given M?  These stipulations, so far as I can see, *dictate* that the real
 values of C and V are in fact determined by production conditions and the
 sectoral composition of output, insofar as it is seemingly impossible
 otherwise to be true to Marx's postulate and theoretical claim.

>From this perspective it seems that you (Fred) would prefer to ignore that
 Marx in fact made these analytical steps, at least insofar as they might
 have necessary implications for the relative and absolute magnitudes of C
 and V, given M.  To put it another way, these implications would
 necessarily arise in any "real capitalist" economy in which commodities
 happen to exchange at their respective values, so logical coherence
 requires that any such implications must be acknowledged.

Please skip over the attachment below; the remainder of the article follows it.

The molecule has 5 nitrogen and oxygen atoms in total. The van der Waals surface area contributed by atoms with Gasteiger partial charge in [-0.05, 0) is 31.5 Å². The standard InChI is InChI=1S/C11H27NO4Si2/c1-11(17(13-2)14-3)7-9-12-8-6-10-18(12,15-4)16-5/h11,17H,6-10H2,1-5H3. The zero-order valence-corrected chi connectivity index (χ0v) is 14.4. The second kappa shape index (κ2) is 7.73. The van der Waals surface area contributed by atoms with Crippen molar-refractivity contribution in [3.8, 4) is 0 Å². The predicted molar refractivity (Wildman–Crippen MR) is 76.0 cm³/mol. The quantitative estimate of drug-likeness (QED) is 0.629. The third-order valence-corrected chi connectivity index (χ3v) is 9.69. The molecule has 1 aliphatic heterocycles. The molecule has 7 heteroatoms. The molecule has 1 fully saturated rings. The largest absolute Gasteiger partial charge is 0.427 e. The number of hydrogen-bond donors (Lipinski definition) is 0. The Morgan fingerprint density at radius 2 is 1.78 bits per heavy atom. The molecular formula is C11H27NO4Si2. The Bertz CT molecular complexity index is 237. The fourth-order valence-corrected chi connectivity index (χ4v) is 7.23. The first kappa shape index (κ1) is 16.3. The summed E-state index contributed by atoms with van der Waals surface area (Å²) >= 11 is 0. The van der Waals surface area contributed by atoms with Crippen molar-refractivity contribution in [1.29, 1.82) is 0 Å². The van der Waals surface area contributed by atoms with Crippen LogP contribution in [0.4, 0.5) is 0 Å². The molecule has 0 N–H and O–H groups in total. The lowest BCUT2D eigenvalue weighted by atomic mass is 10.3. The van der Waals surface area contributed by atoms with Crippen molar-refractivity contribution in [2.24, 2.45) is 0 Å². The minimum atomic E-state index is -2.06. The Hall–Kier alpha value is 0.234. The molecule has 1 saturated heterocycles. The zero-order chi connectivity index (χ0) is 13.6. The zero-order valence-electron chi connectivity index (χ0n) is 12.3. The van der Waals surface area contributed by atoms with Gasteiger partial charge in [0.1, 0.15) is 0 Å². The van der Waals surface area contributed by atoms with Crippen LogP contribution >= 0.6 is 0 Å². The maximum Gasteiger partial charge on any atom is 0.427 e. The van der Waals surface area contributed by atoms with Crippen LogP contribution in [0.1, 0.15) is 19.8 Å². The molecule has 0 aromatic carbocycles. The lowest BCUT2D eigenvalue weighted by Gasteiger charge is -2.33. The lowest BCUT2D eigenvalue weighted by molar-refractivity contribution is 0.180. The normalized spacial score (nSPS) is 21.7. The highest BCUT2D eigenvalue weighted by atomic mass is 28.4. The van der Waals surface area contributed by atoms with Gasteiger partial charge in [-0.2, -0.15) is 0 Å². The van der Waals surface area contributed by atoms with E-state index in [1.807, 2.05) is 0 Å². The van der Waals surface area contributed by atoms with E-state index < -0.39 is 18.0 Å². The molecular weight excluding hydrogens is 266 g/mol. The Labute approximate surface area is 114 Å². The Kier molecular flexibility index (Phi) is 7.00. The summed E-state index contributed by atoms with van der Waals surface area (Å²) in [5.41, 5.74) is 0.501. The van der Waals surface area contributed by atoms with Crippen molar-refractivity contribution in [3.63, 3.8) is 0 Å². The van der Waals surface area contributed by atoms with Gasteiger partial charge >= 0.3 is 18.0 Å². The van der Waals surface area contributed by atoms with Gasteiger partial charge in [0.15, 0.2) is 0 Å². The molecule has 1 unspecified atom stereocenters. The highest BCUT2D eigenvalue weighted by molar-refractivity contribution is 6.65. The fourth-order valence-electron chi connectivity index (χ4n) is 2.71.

>If these hypothetical magnitudes are the subject of Marx's theory in
>Volume 1, then all these hypothetical magnitudes must later be transformed
>into actual (different) magnitudes in Volume 3.  C* and V* must be
>transformed into the actual magnitudes of money-capital, C and V.  And S*
>must be transformed into S.

 Rather, granting that C and V represent actual magnitudes, they must be
 shown to be consistent with Marx's assumption of exchange at value and his
 inference that value magnitudes are determined by SNLT.  If this
 consistency is not established, then the possibility unavoidably arises
 that *either* postulating actual magnitudes of C and V is inconsistent with
 the purely hypothetical postulate that commodities are exchanged at their
 respective values, *or* that these postulates are inconsistent with Marx's
 assertion that value magnitudes are determined by SNLT.

 >Gil, do I understand you correctly?

> No, but I'm looking forward to further discussion.